6 Ideas for Moderating Engaging Panel Discussions

Rating 
5

Average: 5 (1 vote)

Share
Blog Article by SpeakerHub: 6 tips on how to moderate great panel discussions

Discussion panels can go one of two ways. They are either enlightening and provocative, or dull and boring. Read below for tips on how to ensure your panel falls in the former category.

The audience is there to learn, and the moderator’s role is to engage both the audience and the panel by creating an engaging and educational atmosphere. So, how do you keep your panel discussion bright and lively?

6 tips on how to moderate great panel discussions

1. Start with a clear goal. Ask yourself, what is the value of the discussion for the audience? What will they get out of it? Use this as the baseline for everything you do moving forward.

Come back to this goal when you introduce the panel to the audience, are thinking of questions to ask, and addressing your panelists.

2. Recruit panelists with diverse perspectives. Set-up your panel with speakers who have varying opinions and backgrounds.

Encourage your panelists to be provocative, to disagree with each other, and share the reasons why. If everyone is in accord, the discussion will be monotonous. Playing all angles of a debate is more fun and engaging for those involved. But, watch out for those who disagree without supplying their reasoning. Simply disagreeing offers no value or movement to the discussion.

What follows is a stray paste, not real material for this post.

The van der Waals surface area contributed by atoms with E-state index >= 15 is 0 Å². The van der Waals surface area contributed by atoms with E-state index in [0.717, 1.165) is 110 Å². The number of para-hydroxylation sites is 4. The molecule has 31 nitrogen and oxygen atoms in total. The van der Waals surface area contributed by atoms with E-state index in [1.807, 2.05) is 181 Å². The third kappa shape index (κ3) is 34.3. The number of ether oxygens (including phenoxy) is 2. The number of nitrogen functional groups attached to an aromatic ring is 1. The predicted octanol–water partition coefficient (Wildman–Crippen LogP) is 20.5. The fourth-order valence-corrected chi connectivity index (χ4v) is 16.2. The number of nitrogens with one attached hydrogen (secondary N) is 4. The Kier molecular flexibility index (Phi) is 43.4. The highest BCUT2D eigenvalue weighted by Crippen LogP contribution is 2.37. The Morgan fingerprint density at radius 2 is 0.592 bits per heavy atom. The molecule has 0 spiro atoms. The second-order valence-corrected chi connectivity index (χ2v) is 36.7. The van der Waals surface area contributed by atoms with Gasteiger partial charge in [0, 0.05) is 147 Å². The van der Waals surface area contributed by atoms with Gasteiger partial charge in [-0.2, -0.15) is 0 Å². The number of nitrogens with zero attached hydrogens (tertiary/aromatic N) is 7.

3. Prep the talk. There is a fine line between preparing your panelists and scripting them. You need to stay on the right side of that line if you want the panel to remain a free discussion. Ensure that the panelists know what your goals are and how their role helps achieve those goals. Encourage your panelists to come up with various opinions and points of view on the topic beforehand to bolster the discussion.

We once heard of a panel moderator who only gave his panelist one piece of instruction: “No silences.” It worked because it kept all the panelists on their toes, looking for areas to jump in, without the panel becoming overly-scripted or planned..

4. Get better at asking questions. Start asking questions that demand detailed responses. It is better to start simply and broadly, then as the discussion continues, narrow in on the specifics. Be certain your questions are clear to both the panelist and audience. Try to imagine what your audience would like to know, and remind yourself of how best to make this discussion valuable to them.